Damian Erskine

It all comes back around.

Way back when I first started keeping a blog and first conceived of the idea of the TENACITY series, I knew that the first musician I wanted to interview was Damian.

Why?  Because he is an old soul.  I knew it from the first time we met.

Damian is one of my closest friends from my Berklee College of Music days. Now, we only get to hang out when we are recording or touring, but no matter ... I know this fellow has my back.  He's a big brother to me (and I am rich in real big brothers - I have two).  We can (and do) talk about almost anything.  He is open, wise, caring, and real. 

He is also one of the funkiest bass players on planet earth.  Seriously.  His chops are jaw-dropping, but he knows how and when to use 'em.  He's got awesome sauce in his hands and heart and it only comes out at the right time, if you know what I mean. 

In honor of my new blog, I asked Damian to revisit the TENACITY questions from where he is now.  His answers from 2011 are also below.


John Ellis

I’ve been meaning to introduce you folks to Mr. John Ellis for a while now.  Maybe you don’t need any introduction because you already know about him from my records or from his own very impressive, very soulful records.

Either way, let’s get on with it.  John is a favorite friend.  Full stop.  Besides being a wonderful musician, he and I can talk for hours about things close to our hearts: what’s growing in your garden, what are the sounds you hear in an old wooden church in the South (besides singing, of course), what did you see when you were out turkey hunting, and other important, real-life musings.

His official bio puts it nicely, "John grew up with a love of baseball, dewberry cobbler, turkey and stuffing. Raised in rural tobacco country North Carolina, he was more familiar with the sounds of hunting rifles and the dangers of snapping turtles than he was with the sounds and dangers of jazz."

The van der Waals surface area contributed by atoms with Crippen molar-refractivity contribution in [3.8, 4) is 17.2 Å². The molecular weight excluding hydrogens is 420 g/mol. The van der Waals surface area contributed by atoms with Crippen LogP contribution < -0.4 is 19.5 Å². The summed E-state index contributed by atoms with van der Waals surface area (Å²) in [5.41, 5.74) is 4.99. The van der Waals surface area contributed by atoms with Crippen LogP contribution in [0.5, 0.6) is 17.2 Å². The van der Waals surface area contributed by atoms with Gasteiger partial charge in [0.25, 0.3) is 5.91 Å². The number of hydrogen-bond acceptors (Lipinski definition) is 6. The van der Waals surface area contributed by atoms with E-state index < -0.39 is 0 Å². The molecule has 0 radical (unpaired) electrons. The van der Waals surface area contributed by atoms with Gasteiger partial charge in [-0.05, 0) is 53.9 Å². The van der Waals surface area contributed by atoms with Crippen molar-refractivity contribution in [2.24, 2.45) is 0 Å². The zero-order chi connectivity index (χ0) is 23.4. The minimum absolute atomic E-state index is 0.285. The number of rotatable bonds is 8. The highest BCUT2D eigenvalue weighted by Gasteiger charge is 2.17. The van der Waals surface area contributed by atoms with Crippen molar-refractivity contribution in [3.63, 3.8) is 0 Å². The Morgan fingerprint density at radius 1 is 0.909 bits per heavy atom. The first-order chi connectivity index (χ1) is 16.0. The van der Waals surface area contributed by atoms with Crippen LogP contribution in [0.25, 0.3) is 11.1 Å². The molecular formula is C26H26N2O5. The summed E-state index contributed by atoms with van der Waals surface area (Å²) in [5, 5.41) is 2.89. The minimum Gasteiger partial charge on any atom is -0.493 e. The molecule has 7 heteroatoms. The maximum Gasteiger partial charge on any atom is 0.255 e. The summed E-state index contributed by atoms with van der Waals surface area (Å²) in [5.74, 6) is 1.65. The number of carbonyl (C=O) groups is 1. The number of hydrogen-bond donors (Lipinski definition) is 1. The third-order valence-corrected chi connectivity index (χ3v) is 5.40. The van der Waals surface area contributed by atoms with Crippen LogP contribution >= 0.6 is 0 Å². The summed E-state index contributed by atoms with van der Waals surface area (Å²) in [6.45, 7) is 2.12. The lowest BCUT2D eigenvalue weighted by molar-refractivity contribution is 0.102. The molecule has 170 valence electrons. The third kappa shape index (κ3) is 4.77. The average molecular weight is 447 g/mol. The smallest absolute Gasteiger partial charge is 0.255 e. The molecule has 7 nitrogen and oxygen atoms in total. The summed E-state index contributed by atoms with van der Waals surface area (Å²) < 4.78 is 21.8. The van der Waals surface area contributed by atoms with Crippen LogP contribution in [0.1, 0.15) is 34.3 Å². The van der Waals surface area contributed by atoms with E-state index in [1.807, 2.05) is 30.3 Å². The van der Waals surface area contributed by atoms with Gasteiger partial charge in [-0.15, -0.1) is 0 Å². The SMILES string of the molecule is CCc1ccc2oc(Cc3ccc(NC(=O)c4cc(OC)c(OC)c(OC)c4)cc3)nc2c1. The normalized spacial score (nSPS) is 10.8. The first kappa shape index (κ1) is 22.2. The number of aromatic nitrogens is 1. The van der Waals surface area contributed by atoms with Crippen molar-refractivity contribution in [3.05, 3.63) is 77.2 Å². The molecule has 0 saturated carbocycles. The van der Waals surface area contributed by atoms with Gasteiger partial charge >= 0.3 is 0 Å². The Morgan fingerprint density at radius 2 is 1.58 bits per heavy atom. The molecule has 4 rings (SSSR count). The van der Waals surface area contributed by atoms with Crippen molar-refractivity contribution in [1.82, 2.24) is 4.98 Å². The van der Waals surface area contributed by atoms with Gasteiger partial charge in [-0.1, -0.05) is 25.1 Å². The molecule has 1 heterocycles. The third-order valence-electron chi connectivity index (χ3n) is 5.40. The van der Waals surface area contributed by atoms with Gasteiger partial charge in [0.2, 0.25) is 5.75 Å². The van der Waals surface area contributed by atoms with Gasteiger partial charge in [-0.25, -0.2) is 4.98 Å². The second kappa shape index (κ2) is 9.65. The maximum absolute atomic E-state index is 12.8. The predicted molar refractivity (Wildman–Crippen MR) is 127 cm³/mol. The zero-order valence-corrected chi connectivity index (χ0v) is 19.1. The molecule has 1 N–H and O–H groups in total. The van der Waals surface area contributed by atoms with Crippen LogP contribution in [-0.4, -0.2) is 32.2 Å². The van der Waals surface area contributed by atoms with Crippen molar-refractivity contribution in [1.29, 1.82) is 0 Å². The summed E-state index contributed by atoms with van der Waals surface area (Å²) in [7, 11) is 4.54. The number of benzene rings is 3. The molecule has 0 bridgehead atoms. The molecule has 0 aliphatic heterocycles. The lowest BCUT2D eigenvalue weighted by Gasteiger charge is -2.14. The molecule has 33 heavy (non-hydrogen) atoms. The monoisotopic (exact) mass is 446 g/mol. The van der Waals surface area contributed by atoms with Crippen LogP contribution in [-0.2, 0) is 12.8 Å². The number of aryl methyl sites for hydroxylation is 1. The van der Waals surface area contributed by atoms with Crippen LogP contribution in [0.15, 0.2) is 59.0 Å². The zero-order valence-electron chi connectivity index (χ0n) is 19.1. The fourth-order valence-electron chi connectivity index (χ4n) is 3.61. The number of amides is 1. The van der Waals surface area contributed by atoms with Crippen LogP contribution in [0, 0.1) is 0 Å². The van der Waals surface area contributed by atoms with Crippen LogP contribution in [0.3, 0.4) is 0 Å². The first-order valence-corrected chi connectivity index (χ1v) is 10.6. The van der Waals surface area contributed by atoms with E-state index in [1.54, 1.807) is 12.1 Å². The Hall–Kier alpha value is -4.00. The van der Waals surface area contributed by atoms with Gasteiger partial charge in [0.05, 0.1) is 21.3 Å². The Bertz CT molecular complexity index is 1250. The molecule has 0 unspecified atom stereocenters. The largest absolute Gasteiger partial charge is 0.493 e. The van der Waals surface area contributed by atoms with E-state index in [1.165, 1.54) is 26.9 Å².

He is a dangerous saxophonist.  No doubt.  Check out the titles of his songs and you'll see what I mean.  Dangerously funky, too.  Consider yourself warned.  Listen, watch or buy right here.

(This interview is part of the Tenacity series.  Read the FAQ here.)


What made a difference for you along the way?  Tell me a story about that moment.

1)  I had a deep connection to southern folk music through congregational singing, the camp songs of my grandparents, and the songs that were sung to me as a baby.

2)  My parents weren't overly afraid to let me pursue a career so likely to be financially unstable.

3)  I had really great mentors/teachers: my grandfather, my parents, my first saxophone teacher James Houlik, Ellis Marsalis, Harold Battiste, Nicholas Payton, Robert Sadin.

4)  I've always been committed to practice - I think I need it for my sanity, actually.

5)  I have amazing peers in New Orleans and New York who have inspired me by showing me what's possible and who continue to challenge me to be more than I am. 


To whom would you like to ask this question?  Living or dead.

Fred Rogers, Temple Grandin, Desmond Tutu, Aung San Suu Kyi